Duluth cafe's new parking lot paved with recycled plastic
Thousands of old tires and plastic bottles will get a new lease on life in At Sara's Table/Chester Creek Cafe's new parking lot. The popular Duluth eatery is using a Minnesota-made paving product made from recycled plastic and rubber materials to...
Thousands of old tires and plastic bottles will get a new lease on life in At Sara's Table/Chester Creek Cafe's new parking lot.
The popular Duluth eatery is using a Minnesota-made paving product made from recycled plastic and rubber materials to create a parking surface. The new 3,750-square-foot lot should keep 1,875 tires and 56,250 plastic bottles out of the landfill.
Carla Blumberg, who co-owns the cafe with Barbara Neubert, estimated the project cost at about $50,000. The lot increased the restaurant's parking capacity from 19 to 42 vehicles.
"They [the recycled plastic pavers] are a little more expensive, but they also go down faster because they're so light," she said, adding she values keeping materials out of the waste stream.
The pavers, manufactured by VAST Enterprises LLC of Minneapolis, go down without mortar or adhesives. Instead, they snap into a rubber and plastic backing system that's laid atop pea gravel.
The resulting surface is much more permeable than traditional paving systems, resulting in reduced storm-water runoff, according to VAST.
The paving system seemed a logical choice to Blumberg, who has been a strong advocate of reusing materials. Her cafe was formerly a grocery store, and she salvaged much of the lumber from old coolers in the building to trim out the restaurant. She said the cafe's tables and booths are largely built from recycled lumber taken from a Park Point home that was being torn down.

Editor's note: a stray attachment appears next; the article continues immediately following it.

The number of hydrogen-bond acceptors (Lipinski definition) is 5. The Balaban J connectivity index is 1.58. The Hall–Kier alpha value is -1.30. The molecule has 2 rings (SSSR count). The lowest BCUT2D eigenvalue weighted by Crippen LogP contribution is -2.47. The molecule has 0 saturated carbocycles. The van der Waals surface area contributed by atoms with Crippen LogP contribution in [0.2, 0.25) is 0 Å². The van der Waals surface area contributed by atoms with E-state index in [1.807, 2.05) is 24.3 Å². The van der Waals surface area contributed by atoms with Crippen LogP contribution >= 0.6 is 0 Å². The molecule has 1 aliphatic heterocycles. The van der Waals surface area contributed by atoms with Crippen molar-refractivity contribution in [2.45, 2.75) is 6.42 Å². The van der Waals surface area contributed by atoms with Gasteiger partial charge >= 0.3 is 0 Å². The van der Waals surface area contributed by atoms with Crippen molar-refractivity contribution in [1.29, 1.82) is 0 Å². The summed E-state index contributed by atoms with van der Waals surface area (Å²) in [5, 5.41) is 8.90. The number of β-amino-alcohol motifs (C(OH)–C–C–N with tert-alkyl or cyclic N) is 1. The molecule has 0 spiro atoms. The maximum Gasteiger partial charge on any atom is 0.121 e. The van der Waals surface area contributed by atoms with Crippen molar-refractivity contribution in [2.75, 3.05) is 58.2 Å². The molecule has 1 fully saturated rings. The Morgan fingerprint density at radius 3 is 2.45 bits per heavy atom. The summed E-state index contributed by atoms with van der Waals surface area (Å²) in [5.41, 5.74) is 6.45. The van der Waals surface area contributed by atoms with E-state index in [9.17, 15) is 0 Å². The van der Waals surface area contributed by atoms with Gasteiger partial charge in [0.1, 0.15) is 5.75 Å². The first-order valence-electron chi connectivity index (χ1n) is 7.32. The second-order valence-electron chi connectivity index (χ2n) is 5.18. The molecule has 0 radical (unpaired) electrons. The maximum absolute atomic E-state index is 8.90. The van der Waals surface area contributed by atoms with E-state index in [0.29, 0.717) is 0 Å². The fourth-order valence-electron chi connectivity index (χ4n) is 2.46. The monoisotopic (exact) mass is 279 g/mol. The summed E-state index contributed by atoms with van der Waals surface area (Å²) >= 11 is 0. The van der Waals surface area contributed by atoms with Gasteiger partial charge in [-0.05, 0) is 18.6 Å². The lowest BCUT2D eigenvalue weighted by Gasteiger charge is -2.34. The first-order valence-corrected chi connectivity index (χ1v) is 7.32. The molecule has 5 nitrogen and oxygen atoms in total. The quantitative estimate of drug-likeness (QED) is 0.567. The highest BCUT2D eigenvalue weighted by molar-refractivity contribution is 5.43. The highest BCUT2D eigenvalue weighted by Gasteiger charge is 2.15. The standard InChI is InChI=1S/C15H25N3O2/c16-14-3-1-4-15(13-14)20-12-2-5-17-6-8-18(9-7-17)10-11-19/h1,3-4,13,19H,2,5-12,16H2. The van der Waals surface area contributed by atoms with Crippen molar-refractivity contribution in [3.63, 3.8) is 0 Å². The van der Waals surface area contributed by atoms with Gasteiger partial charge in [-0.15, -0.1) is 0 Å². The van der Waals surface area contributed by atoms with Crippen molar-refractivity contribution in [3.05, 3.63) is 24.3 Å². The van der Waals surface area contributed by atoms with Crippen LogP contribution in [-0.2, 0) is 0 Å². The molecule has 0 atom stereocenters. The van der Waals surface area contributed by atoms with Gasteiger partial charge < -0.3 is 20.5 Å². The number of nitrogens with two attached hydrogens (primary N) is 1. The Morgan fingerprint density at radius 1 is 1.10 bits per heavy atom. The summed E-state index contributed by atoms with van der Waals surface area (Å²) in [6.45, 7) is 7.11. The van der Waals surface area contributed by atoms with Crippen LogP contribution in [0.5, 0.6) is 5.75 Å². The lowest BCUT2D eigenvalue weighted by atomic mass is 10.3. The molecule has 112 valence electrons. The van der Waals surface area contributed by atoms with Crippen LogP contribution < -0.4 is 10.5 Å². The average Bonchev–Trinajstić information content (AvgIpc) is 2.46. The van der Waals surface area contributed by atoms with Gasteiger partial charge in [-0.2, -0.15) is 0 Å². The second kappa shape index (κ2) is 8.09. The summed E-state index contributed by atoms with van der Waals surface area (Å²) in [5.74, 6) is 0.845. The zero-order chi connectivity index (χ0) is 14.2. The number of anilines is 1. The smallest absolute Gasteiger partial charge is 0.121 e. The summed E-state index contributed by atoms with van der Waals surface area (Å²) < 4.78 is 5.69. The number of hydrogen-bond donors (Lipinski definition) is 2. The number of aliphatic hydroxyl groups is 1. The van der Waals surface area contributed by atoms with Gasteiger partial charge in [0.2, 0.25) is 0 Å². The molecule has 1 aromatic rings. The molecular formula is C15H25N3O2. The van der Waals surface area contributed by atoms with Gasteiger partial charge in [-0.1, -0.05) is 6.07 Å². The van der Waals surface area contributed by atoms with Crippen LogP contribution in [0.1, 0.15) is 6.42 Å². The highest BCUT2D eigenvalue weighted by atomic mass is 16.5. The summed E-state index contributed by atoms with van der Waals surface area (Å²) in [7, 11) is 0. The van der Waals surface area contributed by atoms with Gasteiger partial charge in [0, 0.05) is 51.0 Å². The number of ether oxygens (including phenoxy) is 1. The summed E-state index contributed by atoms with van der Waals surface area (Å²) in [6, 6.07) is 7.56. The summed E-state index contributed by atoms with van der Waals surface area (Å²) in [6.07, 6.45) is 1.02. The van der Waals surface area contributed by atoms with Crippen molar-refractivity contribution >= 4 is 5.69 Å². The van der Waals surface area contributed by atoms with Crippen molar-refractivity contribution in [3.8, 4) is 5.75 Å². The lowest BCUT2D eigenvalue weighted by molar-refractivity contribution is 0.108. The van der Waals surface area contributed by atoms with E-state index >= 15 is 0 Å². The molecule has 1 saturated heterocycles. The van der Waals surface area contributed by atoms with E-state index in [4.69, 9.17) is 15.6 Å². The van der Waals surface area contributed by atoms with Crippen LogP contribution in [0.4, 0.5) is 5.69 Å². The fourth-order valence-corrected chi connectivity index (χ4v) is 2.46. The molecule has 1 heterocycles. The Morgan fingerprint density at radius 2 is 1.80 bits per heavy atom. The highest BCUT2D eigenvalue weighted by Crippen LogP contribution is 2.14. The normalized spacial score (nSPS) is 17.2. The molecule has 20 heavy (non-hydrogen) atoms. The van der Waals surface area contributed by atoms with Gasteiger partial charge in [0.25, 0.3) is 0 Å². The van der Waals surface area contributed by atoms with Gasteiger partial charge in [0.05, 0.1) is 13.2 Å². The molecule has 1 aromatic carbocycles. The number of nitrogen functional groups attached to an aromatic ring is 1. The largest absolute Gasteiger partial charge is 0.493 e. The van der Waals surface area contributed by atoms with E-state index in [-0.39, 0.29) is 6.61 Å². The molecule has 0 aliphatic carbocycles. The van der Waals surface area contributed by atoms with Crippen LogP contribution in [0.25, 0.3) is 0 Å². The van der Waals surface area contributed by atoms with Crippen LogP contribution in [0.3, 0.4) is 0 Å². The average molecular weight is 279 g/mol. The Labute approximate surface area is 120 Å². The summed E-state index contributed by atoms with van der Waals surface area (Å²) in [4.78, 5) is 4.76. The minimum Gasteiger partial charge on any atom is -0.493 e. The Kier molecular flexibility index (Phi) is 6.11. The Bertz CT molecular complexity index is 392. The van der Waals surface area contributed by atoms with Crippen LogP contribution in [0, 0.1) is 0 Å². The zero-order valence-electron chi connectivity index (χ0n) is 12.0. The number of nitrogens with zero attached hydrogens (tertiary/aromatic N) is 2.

"I was partially motivated by not wanting to see materials go to waste, but I also like the way a lot of this old wood looks. It has a warm feeling to it," she said.
Nate Hooper, a sales representative for Brock White Co., supplied the materials used to construct Bloomberg's new parking lot. He said the system has been used for a few residential projects in the area, but he believes the Chester Creek Cafe lot is the first commercial application of the product in the Northland.
He expects the pavers to generate strong interest.
"In the last few years, green products have become much more popular," Hooper observed. "There's been a big push to keep materials out of the landfill, and people are paying more attention to the products they pick."